Is Mizzou’s Michael Dixon the game’s best sixth man?


Missouri was struggling Monday night in Austin.

With Marcus Denmon shooting 3-12 from the field, Kim English struggling to get himself open and Phil Pressey turning the ball over, the Tigers needed a spark, and they got it from the man they rely on to be a game-changer. Michael Dixon scored 21 points on 9-10 shooting from the floor, sparking two different runs that push Missouri’s lead into double figures. After Texas made a run and took the lead in the final minute, it was Dixon’s driving layup that won the game for the Tigers.

He may be Missouri’s fourth-leading scorer at 12.1 ppg, but he’s yet to start a game this season, playing 25.1 mpg as the change of pace that Frank Haith uses.

Sometimes Dixon enters in the first two minutes of the game — or the second half — and other times he doesn’t see the court until after the first media timeout. But what is certain is that when he enters the game, its to put up points.

“He’s a starter, he started for us his freshman and sophomore year,” Kim English said of Dixon. “And he’s so dangerous because he can initiate us into offense and he can put the ball into the basket. It’s special to have a veteran guy like that coming off the bench.”

Dixon is the perfect change of pace for Haith. Generally speaking, when he enters the game, its to replace Matt Pressey, who is bigger and more athletic, making him more of a defender and a blue-collar presence. Dixon, who is technically a point guard, then joins Matt’s younger brother Phil in the back court. Phil is a distributor through and through, which is a perfect compliment to the score-first mentality for a guy like Dixon.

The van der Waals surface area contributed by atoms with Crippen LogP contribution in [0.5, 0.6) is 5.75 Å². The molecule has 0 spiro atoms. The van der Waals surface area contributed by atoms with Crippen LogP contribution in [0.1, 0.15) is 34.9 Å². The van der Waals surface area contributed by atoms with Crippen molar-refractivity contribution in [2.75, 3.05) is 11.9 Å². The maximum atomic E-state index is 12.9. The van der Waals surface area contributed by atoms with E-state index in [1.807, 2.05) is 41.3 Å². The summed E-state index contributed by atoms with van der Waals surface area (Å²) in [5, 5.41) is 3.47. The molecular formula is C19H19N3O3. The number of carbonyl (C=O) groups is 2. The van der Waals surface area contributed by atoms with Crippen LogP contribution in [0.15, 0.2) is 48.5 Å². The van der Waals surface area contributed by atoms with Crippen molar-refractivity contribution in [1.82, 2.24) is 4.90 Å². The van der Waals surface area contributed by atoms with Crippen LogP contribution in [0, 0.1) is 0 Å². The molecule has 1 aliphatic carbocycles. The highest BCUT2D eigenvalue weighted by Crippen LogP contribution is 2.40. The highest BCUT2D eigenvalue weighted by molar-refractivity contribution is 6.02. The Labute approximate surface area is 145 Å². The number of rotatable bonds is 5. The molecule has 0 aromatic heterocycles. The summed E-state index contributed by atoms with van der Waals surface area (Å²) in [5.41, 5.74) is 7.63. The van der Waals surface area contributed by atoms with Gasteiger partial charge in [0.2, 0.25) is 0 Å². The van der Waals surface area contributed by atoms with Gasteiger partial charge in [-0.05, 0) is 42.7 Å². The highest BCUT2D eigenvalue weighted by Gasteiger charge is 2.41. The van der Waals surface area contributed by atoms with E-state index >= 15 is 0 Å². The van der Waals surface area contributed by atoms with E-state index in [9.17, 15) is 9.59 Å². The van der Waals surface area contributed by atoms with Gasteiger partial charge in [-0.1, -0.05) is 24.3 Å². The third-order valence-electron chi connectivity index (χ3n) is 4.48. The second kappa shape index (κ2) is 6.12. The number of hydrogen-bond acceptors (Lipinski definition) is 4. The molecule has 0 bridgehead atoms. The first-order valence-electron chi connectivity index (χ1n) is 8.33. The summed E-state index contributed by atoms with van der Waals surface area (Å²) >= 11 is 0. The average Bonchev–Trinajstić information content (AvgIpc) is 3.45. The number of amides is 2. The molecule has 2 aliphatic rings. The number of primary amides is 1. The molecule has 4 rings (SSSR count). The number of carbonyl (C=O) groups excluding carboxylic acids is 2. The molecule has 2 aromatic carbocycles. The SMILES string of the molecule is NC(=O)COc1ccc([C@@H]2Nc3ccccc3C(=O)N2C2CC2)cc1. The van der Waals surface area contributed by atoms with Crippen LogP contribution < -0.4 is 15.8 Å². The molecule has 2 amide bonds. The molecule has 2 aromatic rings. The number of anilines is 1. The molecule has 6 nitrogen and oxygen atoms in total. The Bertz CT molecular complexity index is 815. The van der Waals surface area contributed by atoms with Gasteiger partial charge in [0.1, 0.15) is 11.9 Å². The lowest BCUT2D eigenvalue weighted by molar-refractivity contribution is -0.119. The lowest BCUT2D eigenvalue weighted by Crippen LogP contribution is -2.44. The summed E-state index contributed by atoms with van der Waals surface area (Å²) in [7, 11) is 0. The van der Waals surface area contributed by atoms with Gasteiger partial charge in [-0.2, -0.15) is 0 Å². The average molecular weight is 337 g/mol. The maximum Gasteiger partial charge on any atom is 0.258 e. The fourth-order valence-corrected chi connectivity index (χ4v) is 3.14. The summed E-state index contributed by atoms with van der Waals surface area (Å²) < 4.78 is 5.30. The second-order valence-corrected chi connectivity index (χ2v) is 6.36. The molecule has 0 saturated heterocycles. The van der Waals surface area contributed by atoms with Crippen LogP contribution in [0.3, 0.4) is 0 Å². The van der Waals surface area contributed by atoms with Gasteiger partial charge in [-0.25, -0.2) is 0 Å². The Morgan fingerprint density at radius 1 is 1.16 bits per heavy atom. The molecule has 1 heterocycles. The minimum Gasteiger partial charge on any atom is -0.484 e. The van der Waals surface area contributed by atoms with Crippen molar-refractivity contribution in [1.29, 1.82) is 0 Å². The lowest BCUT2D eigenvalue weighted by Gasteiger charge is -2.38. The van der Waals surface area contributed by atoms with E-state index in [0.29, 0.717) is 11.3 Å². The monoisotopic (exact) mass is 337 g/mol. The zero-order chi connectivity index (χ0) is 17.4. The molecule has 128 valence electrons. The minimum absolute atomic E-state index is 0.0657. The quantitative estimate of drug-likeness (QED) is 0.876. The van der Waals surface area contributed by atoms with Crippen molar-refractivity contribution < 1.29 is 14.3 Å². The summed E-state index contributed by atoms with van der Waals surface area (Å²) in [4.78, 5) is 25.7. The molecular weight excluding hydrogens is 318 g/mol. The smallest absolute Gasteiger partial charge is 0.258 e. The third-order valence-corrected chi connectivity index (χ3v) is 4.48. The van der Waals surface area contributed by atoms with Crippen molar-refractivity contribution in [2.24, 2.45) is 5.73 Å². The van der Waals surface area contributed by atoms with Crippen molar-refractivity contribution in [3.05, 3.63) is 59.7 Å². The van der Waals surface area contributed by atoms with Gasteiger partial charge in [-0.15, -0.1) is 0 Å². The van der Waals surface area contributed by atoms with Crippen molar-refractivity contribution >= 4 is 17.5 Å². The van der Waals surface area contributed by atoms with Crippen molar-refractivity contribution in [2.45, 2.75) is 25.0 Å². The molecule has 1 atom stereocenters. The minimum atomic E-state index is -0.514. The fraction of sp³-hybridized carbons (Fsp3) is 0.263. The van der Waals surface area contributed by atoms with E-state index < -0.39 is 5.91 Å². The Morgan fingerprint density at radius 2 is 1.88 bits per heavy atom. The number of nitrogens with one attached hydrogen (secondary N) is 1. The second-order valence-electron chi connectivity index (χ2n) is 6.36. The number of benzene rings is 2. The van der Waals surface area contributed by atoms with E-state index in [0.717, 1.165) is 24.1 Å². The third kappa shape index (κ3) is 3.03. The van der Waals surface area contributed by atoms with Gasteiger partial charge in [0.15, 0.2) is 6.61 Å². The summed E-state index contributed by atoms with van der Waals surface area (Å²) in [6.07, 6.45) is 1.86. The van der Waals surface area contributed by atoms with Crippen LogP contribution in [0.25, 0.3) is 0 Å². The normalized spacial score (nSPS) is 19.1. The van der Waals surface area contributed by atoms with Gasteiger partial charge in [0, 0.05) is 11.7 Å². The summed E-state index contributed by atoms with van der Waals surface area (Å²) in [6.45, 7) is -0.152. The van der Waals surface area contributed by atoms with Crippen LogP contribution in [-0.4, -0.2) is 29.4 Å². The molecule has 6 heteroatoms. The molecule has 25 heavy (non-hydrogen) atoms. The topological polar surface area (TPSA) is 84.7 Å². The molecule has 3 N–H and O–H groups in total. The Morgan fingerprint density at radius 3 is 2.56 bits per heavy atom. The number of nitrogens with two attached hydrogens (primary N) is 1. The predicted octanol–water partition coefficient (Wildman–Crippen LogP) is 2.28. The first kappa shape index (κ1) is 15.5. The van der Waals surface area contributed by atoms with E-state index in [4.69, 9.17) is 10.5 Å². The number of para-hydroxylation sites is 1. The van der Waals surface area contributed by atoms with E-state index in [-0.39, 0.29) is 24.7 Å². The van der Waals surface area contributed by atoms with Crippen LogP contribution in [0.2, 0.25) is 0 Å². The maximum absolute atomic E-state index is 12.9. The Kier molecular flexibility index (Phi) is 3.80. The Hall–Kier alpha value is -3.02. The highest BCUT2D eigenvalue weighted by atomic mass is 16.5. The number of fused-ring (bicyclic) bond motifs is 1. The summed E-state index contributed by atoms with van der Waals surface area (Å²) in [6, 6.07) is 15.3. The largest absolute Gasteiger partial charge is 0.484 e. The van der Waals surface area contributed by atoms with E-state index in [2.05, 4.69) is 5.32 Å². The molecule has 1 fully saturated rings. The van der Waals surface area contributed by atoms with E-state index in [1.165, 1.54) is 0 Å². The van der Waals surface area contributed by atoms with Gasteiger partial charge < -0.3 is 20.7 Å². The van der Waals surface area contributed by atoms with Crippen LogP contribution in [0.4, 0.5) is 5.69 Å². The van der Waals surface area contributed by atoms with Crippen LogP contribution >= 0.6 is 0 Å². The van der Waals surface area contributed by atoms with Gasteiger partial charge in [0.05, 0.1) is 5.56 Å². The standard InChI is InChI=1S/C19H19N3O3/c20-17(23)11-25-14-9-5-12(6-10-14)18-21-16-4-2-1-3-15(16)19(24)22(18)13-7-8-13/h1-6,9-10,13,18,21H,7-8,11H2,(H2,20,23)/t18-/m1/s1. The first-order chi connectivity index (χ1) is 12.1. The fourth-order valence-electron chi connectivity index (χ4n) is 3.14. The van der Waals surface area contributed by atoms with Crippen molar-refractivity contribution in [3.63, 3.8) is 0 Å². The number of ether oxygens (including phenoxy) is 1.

And while Haith doesn’t want Dixon to rein in that aggressiveness, there are times where he simply wished his streaky junior would allow the game to come to him.

“That’s the biggest thing we’ve always tried to talk to Mike about,” Haith said after Dixon sparked a 28-2 run by scoring 14 of his 16 points in the first half of a win over Texas A&M last week. “Get in the flow of the game, get a sweat going and let it come to you. At times he is a jitterbug. When he gets going like he did tonight, he’s going to take some risks and he’s going to make some plays. And tonight, we needed it.”

What’s interesting about Dixon is that he hasn’t come off the bench. He started eight games and a freshman and 17 as a sophomore. Generally speaking, when you’re a part-time starter as an underclassmen, you expect natural progression to take its course while you move into the starting lineup as an upperclassmen. To his credit, while Dixon assuredly wishes that he was starting — who doesn’t — he seems to have embraced his role as the spark plug.